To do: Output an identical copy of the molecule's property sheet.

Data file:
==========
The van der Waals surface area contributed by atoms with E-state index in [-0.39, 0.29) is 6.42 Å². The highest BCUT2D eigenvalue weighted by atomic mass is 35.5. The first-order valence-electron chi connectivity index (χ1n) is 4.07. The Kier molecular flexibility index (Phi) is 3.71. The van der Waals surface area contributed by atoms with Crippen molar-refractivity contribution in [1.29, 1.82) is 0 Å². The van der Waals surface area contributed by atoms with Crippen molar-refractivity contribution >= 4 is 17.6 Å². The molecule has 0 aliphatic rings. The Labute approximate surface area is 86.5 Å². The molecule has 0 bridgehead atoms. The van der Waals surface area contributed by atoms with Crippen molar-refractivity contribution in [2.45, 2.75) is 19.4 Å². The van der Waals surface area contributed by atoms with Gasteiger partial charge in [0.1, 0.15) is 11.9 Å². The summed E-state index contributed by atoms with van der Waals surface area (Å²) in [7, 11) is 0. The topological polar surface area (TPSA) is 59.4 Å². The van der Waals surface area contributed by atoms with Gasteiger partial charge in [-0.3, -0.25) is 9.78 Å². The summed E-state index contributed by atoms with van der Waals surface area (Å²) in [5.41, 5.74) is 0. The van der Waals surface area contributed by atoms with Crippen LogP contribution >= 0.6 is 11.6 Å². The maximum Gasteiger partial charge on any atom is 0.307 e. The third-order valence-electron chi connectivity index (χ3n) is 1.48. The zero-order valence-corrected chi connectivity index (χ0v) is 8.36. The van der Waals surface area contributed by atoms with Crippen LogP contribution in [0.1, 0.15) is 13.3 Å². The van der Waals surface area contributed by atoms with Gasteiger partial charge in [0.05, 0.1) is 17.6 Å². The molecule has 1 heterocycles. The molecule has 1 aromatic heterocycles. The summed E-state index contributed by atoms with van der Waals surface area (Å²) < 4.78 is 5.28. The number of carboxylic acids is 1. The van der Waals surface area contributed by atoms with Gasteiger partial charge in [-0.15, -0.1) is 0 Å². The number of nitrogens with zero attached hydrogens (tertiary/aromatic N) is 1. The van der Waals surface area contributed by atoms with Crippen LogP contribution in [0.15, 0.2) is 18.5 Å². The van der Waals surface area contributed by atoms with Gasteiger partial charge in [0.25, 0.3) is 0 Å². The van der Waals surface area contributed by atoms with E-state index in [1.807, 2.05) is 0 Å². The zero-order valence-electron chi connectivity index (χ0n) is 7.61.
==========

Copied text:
The van der Waals surface area contributed by atoms with E-state index in [-0.39, 0.29) is 6.42 Å². The highest BCUT2D eigenvalue weighted by atomic mass is 35.5. The first-order valence-electron chi connectivity index (χ1n) is 4.07. The Kier molecular flexibility index (Phi) is 3.71. The van der Waals surface area contributed by atoms with Crippen molar-refractivity contribution in [1.29, 1.82) is 0 Å². The van der Waals surface area contributed by atoms with Crippen molar-refractivity contribution >= 4 is 17.6 Å². The molecule has 0 aliphatic rings. The Labute approximate surface area is 86.5 Å². The molecule has 0 bridgehead atoms. The van der Waals surface area contributed by atoms with Crippen molar-refractivity contribution in [2.45, 2.75) is 19.4 Å². The van der Waals surface area contributed by atoms with Gasteiger partial charge in [0.1, 0.15) is 11.9 Å². The summed E-state index contributed by atoms with van der Waals surface area (Å²) in [7, 11) is 0. The topological polar surface area (TPSA) is 59.4 Å². The van der Waals surface area contributed by atoms with Gasteiger partial charge in [-0.3, -0.25) is 9.78 Å². The summed E-state index contributed by atoms with van der Waals surface area (Å²) in [5.41, 5.74) is 0. The van der Waals surface area contributed by atoms with Crippen LogP contribution >= 0.6 is 11.6 Å². The maximum Gasteiger partial charge on any atom is 0.307 e. The third-order valence-electron chi connectivity index (χ3n) is 1.48. The zero-order valence-corrected chi connectivity index (χ0v) is 8.36. The van der Waals surface area contributed by atoms with Crippen LogP contribution in [0.1, 0.15) is 13.3 Å². The van der Waals surface area contributed by atoms with Gasteiger partial charge in [0.05, 0.1) is 17.6 Å². The molecule has 1 heterocycles. The molecule has 1 aromatic heterocycles. The summed E-state index contributed by atoms with van der Waals surface area (Å²) < 4.78 is 5.28. The number of carboxylic acids is 1. The van der Waals surface area contributed by atoms with Gasteiger partial charge in [-0.15, -0.1) is 0 Å². The number of nitrogens with zero attached hydrogens (tertiary/aromatic N) is 1. The van der Waals surface area contributed by atoms with Crippen LogP contribution in [0.15, 0.2) is 18.5 Å². The van der Waals surface area contributed by atoms with Gasteiger partial charge in [0.25, 0.3) is 0 Å². The van der Waals surface area contributed by atoms with E-state index in [1.807, 2.05) is 0 Å². The zero-order valence-electron chi connectivity index (χ0n) is 7.61.